Today is the National Foundation Day, a holiday in Japan.
Katya and I woke up at 7 PM in the morning. Katya was going to the Russian embassy in Tokyo for the renewal of her passport.
When we saw outside, it was snowing as forecast.
Katya had a cup of coffee, and I took her to Kofu station. I left her and went back home.
I took Maya-san out for a walk. Then I went to my office to fetch my homeworks. The institute was covered with snow.
I worked with my laptop. Maya-san took a nap by me.
In the afternoon, I went out with a car.
First I went to Ogino supermarket to get groceries for lunch; I bought mandarins for Katya, bread,a piece of fried chicken, a pork cutlet, and a pack of sliced vegetables for salad.
I used a Delta card for miles. I am an Ogino member, so I had points put on an Ogino point card, too.
Then I went to a gas station to fill up the tank.
I used a Delta card again. Stamps were put on a station card, which can be later used for car washing.
Then I headed for TSUTAYA DVD shop for exchanging House #4-6, Season 1 to House #4-6, Season 2 (I had made a mistake). Parking lot was full of cars of people who were reasonably planning to watch DVDs on a snowy day.
Last time, they gave us a book coupon for putting T-points, changeable to miles, five times more (Now you see I am very keen in collecting points). I remembered I have not made a home page for our businesses, and I bought a ｂook of HTML to build a home page, using the coupon.
And of course, I used a Delta card.
I drove back home.
I arrived home and made sandwiches for lunch.
I was eating and watching “The Eagles” history on TV, when Katya sent me the arrival time by e-mail.
Maya-san and I went to Kofu station to pick up Katya.
Katya’s passport will be ready in a month. She told me she enjoyed a walk in Omote-sando. It was a pity it snowed in Tokyo, too.
Katya did not eat much in Tokyo, so we had an early dinner in a Nepalese restaurant, New Mahal.
Katya took a book of Chekhov‘s, one of the few books she brought from Russia. I advised her not to bring it any more because she could recall any phrases by heart. I told her about a movie, in which people are not allowed to possess books, so each memorizes his/her own book. She told me she has not seen the French movie, but that she had read the book “Fahrenheit 451” in Russia. In her apartment in Russia, she said, they had a series of science fictions and fantasies. She enjoyed Asimov, Clarke, and so on.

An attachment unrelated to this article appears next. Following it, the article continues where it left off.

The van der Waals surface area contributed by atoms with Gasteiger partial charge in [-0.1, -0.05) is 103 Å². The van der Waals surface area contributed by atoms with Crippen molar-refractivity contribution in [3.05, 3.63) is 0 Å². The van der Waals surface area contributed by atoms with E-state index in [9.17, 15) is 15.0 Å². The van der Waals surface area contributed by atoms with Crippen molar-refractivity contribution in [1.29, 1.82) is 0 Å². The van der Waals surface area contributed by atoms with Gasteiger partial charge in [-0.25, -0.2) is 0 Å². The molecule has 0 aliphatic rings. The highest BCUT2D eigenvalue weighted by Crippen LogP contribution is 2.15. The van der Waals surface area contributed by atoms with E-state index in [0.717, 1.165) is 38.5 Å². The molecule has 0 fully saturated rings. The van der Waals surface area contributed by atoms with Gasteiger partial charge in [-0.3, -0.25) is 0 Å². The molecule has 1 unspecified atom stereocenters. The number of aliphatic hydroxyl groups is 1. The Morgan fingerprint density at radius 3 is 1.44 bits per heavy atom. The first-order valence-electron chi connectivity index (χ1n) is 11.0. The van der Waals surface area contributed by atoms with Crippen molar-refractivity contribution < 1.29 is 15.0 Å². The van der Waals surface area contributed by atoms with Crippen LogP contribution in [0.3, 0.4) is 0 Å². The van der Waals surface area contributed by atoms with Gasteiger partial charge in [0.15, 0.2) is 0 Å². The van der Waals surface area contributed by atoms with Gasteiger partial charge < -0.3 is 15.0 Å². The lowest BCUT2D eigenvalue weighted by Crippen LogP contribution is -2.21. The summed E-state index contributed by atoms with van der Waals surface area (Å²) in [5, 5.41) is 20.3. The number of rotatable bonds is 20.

She naturally knew Stanislaw Lem and Karel Čapek, so she has a fundamental knowledge of science fiction (although, she did not know the word “robot” was first used by Čapek (:-)). I knew she was a reader, but I did not know she read that much!
We went back home with our stomachs full.
I took a nap. Maya-san stepped on me.
Maya-san needed to take a quick walk, even for a while on a snowy night.
She put a sweater on to prevent coldness.
After the walk, I was finishing this article until suddenly it disappeared. So I am writing it again.
I love snow – so your pictures of the snow (following your spring post) were especially nice. I know it’s most probably not as enjoyable for those that are there.
Fahrenheit 451 was one of my favourite books growing up… Although I always thought the ending a little too constructed – that mankind’s history could be remembered through it’s literary works and used to re-build the world after it’s destruction (without reflecting the societal cancers that lead to its destruction) was interesting but always left me thinking there was a lot missing…
It’s interesting that the eastern european sci writers are not that well known (or well read) here in Australia – at least from my experience. I think one of the advantages of a country like Japan is that there is less cultural baggage that tends to bias where books/movies come from. So there’s a much broader influence base. Arthur C Clarke and Asimov (or even E.E. “Doc” Smith) are my early sci fi books. It’s getting very hard to find good sci fi these days however… did Bradbury’s theory of mass-media killing of literature come true (at least for sci fi)?
BTW – according to Wikipedia, it was Čapek’s brother who originally came up with the name robot… either way, I never knew that.
Yes, it is fun having snow in Kofu, but in Hokkaido, it could be a different story. If Katya is completely recovered from her cold, we could go skiing tomorrow.
In Japan, intellectual people used to be (?)/ have been favorably disposed toward socialism; it is said that eastern Europe and Russian literatures were translated more in Japan than in many other countries.
I liked Skylark but did not read Lensman. I was not a great fun of Space Opera except Captain Future, all the series of which I read.
I think it is cyberpunk that killed science fiction, loosing all the fun and sense of wonder.